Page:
CAESAR II and Rigid Elements: What is the point?Components that are part of a piping system, such as valves, flanges, and other elements, are much heavier (and stiffer) than the pipe that connects to them. How does CAESAR II handle this? By using rigid elements. Let’s take a look at what a rigid element really is and how it affects your piping stress analysis.
CAESAR II is a 3D beam element solver that computes the element stiffness matrices and load vectors and then solves for displacements, forces, moments, reactions, and stresses. The resulting information is compared against allowable stresses from the codes of construction. While code standard calculations evaluate the pressure-containing capability of all piping components in a piping system (usually through the specifications of listed components), the code standards do not attempt to evaluate mechanical load on non-pipe components (such as a gate valve).
Why not? Well, where is a system going to fail first, on the pipe, a valve, or a flange? Typically, it will be the pipe. Additionally, the geometry of non-pipe components are too varied and complex, so accounting for non-homogenous surface area calculations to determine failure on a component that has a very low chance of failing compared to pipe is just a moot point.
Enter the rigid element
This parameter can be applied manually using the Rigid selection box on the classic piping input screen.Click the selection box to turn it on and two important things occur:
The first is that you have a new parameter that the object carries, “Rigid Weight”. You can assign any number you want to the “Rigid weight” as it pertains to the object you are modeling. For example, if this element was simulating two flanges and a gate valve, you would sum those individual component weights and enter that value into this field.
The second thing that occurs is that your element is displayed differently in the modeling window. By manually entering the rigid element, I have converted element20-30 to a bright green color with some symbolic geometry so that I can quickly recognize this element during my analysis. Rigid elements can look differently so don’t worry about that too much right now.
So now that we have one, how does this affect the analysis?
Well, the job of the rigid element is to transfer stresses across the element. When CAESAR II computes the stiffness matrix during an analysis and solves for loads, the rigid will transfer the load from one side of the pipe to the other. This is a very useful property for modeling more complex types of analysis. For example, let’s take a look at modeling a vessel attached to piping in a CAESAR II analysis.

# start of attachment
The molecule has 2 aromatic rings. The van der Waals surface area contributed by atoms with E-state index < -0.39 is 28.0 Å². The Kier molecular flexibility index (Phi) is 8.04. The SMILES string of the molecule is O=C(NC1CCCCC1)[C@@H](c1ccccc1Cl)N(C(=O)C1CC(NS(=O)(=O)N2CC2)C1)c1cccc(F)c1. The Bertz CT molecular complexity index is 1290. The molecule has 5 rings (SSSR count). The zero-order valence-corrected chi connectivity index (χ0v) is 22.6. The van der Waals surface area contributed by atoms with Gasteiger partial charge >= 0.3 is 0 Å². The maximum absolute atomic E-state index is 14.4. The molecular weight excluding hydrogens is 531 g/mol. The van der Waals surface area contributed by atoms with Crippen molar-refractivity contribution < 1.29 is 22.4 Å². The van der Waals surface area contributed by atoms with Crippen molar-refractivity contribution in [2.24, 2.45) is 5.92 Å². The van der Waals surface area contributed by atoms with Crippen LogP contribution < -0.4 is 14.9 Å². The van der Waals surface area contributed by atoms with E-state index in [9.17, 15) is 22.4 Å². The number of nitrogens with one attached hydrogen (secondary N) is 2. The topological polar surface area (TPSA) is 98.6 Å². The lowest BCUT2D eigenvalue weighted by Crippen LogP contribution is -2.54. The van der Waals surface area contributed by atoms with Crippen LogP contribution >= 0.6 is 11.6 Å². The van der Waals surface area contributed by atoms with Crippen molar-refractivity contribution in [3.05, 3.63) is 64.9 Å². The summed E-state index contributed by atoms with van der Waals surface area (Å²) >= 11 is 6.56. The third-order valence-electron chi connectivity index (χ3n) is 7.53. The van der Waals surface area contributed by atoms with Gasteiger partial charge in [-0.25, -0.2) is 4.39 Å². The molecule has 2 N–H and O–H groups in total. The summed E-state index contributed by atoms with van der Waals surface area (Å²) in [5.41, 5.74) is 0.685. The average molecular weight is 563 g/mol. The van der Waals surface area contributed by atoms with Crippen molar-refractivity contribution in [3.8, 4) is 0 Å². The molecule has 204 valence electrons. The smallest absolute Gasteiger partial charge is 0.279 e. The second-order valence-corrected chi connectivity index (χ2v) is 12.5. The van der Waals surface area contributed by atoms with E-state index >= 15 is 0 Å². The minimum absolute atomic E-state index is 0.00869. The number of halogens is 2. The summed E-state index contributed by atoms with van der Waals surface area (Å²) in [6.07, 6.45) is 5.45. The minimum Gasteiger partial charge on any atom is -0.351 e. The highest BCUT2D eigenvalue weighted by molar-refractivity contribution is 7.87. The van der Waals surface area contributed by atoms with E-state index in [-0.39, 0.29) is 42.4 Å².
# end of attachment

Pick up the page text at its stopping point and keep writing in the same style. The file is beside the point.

Here I have a vessel modeled as the large, vertical cylinder, and a nozzle attachment modeled as the two rigid elements connected to the horizontal piping run on the right. You’ll notice there is a
(thin, green element coming from the center of the vertical vessel extending to the flanged connection on the vessel side.
What is important to understand here is that rigid elements retain thermal expansion as a property even though their main purpose is to transfer loads during an analysis. So what I have effectively done in this case is accounted for radial expansion of the vessel by connecting my rigid element to the centerline of the vessel and extending it to the vessel’s radius.
There is more going on here but start to think about how you can apply this tool as a means to get more precise results from your analysis. Let’s recap and describe a few more properties about this tool:
- Rigid elements main function is to transfer stresses between nodes in a piping system.
- A rigid element can be weightless, or you can define it a specific weight.
- Thermal expansion can be modeled within a specific application.
- The inherent stiffness of the element for analysis is based on ten times the wall thickness of your piping system.
- CADWorx will automatically export all non-pipe sections as rigid elements with their weight that was assigned in the specification with the C2OUT command.
- Rigid elements will not “fail” during an analysis.
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